Published on Sunday, 27 January 2013 23:50 Written by Sonia Gable
Today is Holocaust Memorial Day, when we remember, and those of us who are so inclined pray for, the millions who were murdered in pursuit of the Nazis’ aim of eliminating the Jews, Gypsies and other targets of their hatred. Joined in the memory are those who perished in subsequent genocides such as Bosnia and Rwanda.
Last week Gerry and I attended the Greater London Authority’s annual Holocaust memorial event, as we do most years. I am always moved by the personal testimonies of survivors, still given in person by the few who remain with us, and the accounts of visits by young people to the Auschwitz-Birkenau death camp, organised by the Holocaust Educational Trust. I have been there too, I know what it feels like. It’s personal to me: my grandmother who lived in Prague was taken by the Nazis in 1942. She was a Catholic of Jewish origin. My father never found out exactly what happened to her.
Today we attended a meeting for Holocaust Memorial Day put on by We Are Waltham Forest and Waltham Forest Unite Against Fascism. The emphasis was on the fight against fascism today. Gerry, for Searchlight, emphasised the importance of giving No Platform to fascists and fighting the fascists on the ground, others spoke about the situation in Greece and the ongoing persecution of Gypsies and Travellers among other things.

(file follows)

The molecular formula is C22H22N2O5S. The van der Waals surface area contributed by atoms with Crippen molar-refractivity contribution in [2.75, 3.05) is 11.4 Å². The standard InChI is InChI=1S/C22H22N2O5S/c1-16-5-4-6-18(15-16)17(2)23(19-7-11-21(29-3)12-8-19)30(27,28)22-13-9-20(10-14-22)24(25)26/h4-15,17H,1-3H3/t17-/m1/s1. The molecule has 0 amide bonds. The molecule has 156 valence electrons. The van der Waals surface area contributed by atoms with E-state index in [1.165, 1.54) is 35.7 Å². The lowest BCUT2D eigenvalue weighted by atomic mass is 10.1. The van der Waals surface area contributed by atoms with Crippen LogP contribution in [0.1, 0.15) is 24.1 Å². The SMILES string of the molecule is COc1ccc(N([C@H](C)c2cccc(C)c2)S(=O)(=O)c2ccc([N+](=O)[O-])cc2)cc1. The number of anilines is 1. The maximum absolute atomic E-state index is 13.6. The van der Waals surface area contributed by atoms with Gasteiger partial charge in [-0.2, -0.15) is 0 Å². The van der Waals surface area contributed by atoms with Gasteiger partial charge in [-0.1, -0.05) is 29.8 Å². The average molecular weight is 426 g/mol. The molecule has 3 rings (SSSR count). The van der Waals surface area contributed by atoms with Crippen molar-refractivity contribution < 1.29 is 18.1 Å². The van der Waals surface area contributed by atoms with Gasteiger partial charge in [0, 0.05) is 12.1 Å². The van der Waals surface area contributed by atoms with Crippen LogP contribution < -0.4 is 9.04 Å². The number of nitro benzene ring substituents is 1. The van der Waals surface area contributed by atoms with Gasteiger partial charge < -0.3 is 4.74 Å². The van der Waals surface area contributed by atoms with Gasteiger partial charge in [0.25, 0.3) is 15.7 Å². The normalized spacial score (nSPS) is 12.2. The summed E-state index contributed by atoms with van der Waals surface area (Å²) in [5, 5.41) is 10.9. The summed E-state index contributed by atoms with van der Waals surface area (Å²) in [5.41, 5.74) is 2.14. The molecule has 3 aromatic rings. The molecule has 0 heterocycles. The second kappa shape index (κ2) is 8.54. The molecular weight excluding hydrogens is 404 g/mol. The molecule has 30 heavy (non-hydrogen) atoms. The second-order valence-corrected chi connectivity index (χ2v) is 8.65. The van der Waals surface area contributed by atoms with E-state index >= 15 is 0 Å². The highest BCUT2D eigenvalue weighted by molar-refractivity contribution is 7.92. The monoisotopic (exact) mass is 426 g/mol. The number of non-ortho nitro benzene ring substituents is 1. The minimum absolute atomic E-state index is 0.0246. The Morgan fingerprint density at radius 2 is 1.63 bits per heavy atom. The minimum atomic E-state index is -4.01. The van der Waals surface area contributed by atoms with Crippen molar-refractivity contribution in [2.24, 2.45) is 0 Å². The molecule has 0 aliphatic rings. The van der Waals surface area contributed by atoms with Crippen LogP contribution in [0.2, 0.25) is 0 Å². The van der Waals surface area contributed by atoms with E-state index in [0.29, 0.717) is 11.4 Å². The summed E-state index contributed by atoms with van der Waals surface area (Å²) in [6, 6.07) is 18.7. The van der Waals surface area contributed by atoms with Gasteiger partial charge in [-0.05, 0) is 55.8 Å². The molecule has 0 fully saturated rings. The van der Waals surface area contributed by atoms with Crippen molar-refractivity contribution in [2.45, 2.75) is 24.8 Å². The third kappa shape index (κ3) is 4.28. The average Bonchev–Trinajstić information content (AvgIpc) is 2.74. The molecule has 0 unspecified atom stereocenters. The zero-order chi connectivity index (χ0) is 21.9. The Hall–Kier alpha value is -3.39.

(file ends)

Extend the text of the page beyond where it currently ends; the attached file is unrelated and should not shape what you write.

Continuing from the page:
Today people still suffer because of their ethnicity or their faith. Muslims suffer physical attack in this country, as the Tell Mama (Measuring Anti-Muslim Attacks) project has documented. Islamophobia is manifest in many countries in Europe and elsewhere. Yet in Mali, Muslims are trying to impose their version of Islam on the Sufi Muslims who practise a different version of their faith.
We are lucky in Britain to live in a largely tolerant country, compared to many other parts of the world, a country where people can for the most part observe their faith. But Muslims are attacked physically and verbally, antisemitism is still present, and even Christians potentially face restriction: the Marriage (Same Sex Couples) Bill published last Friday contains no legal protection for people who wish to teach the Christian meaning of marriage. Baroness Warsi, speaking at a dinner held by the Tell Mama project last Thursday, said an attack on faith is an attack on freedom. That goes for all faiths. We should not forget that.